First, the good news: Negotiations are continuing between the European Union and the United States regarding the EU's privacy directive, after both sides missed the self-imposed deadline for a resolution in June. The bad news? Ditto.
The EU Directive on Data Protection, adopted in 1995, took effect last October. Under its guidelines, companies doing business in the EU must obtain an individual's consent each time their personal data is used for commercial purposes. Consumers must also have easy access to all of the data held on them. The directive allows transfers of personal data to non-EU countries only if they can provide an "adequate" level of privacy protection. In effect, the directive blocks the flow of European consumers' information from Europe to the United States, which currently has no federal privacy legislation that meets the EU's standards.
Under a proposed "safe harbor" arrangement, however, individual U.S. companies that provide adequate data protection would be allowed access to personal data from EU member states. The safe harbor principles set guidelines regarding consumer notice, choice, and access; onward transfer of information; security; data integrity and enforcement. Compliance, though, will mean significantly higher costs for American companies, warns Douglas Sacks, senior vice president of Infocore, Inc., a Wethersfield, Connecticut-based international list brokerage and marketing consultancy. "How will you contact each customer? If you call them, you have to pay for that; if you send them a letter, you have to pay postage," he says.
Those close to the privacy issue expected some action to be taken by the time the June summit was held in Bonn between the European Commission and the U.S. Department of Commerce. But although substantial progress was made, the summit ended without a handshake. The missed deadline means more waiting and hoping that an agreement will be reached this fall, as promised in a joint report presented at the meeting.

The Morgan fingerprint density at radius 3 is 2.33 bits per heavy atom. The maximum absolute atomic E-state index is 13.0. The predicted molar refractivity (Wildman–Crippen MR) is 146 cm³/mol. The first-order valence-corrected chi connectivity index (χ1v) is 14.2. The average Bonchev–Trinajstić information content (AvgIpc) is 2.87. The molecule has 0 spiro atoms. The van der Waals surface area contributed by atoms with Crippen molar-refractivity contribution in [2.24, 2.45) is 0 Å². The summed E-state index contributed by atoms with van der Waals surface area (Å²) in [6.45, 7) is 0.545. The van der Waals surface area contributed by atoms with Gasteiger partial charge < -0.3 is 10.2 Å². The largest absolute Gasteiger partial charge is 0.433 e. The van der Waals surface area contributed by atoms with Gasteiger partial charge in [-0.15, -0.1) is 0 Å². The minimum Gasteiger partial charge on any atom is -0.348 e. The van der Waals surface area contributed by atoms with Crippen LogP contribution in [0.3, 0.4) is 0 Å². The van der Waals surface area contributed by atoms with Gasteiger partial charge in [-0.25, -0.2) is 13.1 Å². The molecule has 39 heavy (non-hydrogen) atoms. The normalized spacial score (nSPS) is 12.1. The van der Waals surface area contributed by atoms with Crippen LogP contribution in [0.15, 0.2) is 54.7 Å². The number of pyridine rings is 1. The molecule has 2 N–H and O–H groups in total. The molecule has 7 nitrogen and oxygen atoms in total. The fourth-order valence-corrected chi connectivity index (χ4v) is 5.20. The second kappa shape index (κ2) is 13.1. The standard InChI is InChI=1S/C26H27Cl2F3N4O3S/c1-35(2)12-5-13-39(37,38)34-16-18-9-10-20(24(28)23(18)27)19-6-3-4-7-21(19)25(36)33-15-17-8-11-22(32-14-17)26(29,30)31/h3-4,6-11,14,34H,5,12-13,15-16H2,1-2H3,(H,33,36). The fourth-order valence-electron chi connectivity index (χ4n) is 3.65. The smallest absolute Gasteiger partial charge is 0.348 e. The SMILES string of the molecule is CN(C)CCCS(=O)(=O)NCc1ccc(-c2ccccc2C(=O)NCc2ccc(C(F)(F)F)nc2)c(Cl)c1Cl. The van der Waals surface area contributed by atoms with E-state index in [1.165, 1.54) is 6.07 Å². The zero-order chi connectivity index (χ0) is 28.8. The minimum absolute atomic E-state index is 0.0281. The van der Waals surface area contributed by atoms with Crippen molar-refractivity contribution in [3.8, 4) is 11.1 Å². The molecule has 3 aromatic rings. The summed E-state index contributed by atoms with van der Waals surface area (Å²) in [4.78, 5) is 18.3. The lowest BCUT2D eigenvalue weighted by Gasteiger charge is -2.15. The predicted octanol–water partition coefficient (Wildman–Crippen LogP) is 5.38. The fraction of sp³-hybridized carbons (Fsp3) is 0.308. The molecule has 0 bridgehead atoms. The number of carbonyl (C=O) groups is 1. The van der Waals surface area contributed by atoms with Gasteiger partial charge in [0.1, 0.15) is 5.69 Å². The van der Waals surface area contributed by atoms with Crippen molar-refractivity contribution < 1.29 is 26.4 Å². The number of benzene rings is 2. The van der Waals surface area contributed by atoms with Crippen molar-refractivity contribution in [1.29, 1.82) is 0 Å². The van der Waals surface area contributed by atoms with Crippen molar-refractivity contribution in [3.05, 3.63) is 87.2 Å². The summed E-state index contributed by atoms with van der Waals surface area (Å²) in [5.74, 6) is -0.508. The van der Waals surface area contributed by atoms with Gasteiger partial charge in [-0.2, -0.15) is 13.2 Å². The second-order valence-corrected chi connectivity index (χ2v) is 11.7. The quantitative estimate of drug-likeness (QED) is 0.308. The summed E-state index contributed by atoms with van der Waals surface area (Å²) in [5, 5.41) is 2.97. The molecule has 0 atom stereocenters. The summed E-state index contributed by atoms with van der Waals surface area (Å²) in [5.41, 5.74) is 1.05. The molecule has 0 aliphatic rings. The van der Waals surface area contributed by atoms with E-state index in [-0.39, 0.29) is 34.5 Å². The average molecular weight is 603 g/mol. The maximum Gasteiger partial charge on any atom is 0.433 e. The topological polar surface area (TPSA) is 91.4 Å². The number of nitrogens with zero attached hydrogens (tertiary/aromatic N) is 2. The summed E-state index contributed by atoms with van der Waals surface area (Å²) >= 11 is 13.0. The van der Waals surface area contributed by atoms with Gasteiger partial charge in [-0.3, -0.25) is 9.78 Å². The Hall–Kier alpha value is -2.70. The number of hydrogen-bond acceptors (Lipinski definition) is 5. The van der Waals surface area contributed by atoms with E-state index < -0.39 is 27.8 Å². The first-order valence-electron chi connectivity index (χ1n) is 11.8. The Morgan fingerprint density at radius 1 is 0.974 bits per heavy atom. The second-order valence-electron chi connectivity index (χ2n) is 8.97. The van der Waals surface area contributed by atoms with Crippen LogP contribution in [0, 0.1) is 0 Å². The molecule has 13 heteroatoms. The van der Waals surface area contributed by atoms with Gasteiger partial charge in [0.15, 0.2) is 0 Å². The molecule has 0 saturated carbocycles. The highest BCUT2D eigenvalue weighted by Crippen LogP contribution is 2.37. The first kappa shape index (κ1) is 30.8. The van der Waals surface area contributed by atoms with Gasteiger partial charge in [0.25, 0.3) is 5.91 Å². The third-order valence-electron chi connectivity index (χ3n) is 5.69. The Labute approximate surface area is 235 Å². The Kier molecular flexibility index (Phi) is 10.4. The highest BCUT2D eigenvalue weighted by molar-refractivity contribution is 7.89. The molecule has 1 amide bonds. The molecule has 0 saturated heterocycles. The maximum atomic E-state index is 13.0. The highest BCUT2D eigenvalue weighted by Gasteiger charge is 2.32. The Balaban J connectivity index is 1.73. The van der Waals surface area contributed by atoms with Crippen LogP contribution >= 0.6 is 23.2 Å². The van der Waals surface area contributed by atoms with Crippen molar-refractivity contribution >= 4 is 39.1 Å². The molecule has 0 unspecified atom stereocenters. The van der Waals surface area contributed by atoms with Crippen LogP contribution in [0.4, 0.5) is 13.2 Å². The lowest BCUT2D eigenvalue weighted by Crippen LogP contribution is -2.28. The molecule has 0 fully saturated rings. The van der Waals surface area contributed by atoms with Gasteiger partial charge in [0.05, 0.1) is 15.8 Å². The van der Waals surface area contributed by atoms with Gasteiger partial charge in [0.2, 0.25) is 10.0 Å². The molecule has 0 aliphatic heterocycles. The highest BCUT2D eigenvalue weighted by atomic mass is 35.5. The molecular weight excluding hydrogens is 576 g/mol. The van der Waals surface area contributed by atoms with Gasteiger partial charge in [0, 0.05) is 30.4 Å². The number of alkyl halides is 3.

Sticking points still remain. In particular, EU member states are reluctant to allow the European Commission to review their findings regarding whether a U.S. company is in compliance, noted David L. Aaron, Undersecretary of Commerce for International Trade, in a speech presented at the summit. Implementation is another issue: The EU would like U.S. companies to adopt the safe harbor principles within six months. The U.S. prefers a longer transition, says Aaron - at least two years, in light of Y2K and industry consolidation problems, as well as the fact that fewer than half of EU member states have implemented the directive so far.
What to do while you watch and wait? Many larger, multinational companies, Infocore's Sacks says, have taken the initiative and met with privacy commissioners in individual countries to work out separate trans-border contracts, keeping open the critical flow of data. Others, such as The McGraw-Hill Companies, are waiting it out. "It's our understanding that once the safe harbor agreement is reached, we'll have time to make a choice - whether to apply through the safe harbor or do our own contracts," says Lisa Pavlok, director of Washington affairs for McGraw-Hill.
But most EU member states have had data protection laws in place for several years, points out Bill Whitehurst, director of data security and privacy programs for IBM. The directive simply harmonizes existing laws. IBM has been working with authorities in individual countries to comply with local laws for some time, he says.
The directive's implementation ma1y have other implications: Some countries outside the EU are considering using the privacy legislation as a model for their own, Sacks says.